The post-tyranny states are closer to the natural state; the natural state treats individuals and groups differentially; those with bigger power have higher privileges and greater access to state services; those with small power may have no access to these services at all.  Accounting to this circumstances and the definition for failure states by Derick W. Brinkerhoff. The largest number of the totalitarian or post-totalitarian states are failure states. A failure state “can be characterized by; First, Breakdown of law and order where state institutions lose their monopoly on the legitimate use of force and are unable to protect their citizens, or those systems are used to oppress and terrorize citizens. Second, weak or disintegrated capacity to respond to citizens’ needs and desires, provide basic public services, assure citizens’ welfare, or support normal economic activity; and, at the international level, Third, lack of a credible entity that represents the state beyond its borders” [1]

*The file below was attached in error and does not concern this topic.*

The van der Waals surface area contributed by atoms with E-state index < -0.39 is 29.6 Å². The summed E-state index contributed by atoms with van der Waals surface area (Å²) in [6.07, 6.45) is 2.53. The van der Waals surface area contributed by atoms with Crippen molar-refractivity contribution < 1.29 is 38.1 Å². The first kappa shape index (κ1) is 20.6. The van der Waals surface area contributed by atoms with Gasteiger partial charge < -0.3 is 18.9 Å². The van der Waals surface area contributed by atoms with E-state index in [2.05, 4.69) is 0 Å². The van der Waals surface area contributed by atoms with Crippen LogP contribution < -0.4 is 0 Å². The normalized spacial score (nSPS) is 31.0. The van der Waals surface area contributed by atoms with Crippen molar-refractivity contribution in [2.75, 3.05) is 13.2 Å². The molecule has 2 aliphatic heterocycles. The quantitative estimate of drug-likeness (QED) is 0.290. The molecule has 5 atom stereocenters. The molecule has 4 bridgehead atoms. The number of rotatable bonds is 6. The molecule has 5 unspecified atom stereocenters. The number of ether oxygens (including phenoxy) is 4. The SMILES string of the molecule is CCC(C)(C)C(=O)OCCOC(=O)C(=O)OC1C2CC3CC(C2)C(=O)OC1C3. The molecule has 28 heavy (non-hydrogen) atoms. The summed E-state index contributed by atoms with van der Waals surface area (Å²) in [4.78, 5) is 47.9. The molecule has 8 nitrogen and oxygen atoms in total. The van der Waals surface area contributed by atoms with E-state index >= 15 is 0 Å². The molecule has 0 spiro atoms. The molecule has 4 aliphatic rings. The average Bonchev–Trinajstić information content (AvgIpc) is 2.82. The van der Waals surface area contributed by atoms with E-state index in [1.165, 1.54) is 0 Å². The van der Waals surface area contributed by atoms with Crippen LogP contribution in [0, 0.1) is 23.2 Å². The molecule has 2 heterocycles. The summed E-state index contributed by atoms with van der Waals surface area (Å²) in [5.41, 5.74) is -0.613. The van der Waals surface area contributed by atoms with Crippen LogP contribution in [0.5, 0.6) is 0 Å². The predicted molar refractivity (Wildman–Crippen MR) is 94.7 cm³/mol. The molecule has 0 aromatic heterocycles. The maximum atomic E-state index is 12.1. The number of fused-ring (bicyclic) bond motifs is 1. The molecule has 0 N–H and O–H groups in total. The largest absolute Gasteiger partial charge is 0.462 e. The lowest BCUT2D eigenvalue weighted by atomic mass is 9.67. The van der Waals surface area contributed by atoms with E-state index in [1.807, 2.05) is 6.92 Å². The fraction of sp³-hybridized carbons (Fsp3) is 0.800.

Transplanting democracy is complicated and uncertain. However, there is hope that those who want to export democracy do success. In this case, assuming, that exporting democracy through a military intervention is effective, would this then justify its demand?  Nevertheless, within the absence of a specific resistance or some further manifestation that shows the big interest of people in freedom and a regime change. Why should the people of a democratic country risk their lives to introduce democracies in a dictatorial country when the people of the latter are not ready to risk their lives for the same purpose? Can a single government decide which governments are or are not legitimate? The features of liberal democracy; protection of liberties, the certainty of civic rights, the rule of law. However, those characteristics where the foundations are not already in place that supposed to become Democratic; is the underlying problem of trying to export democracy. Why a World Democratic Powers have to give voice to political oppositions in non-democratic countries that are internally repressed, thus providing representation also to those people that should ultimately benefit from importing democracy. [2]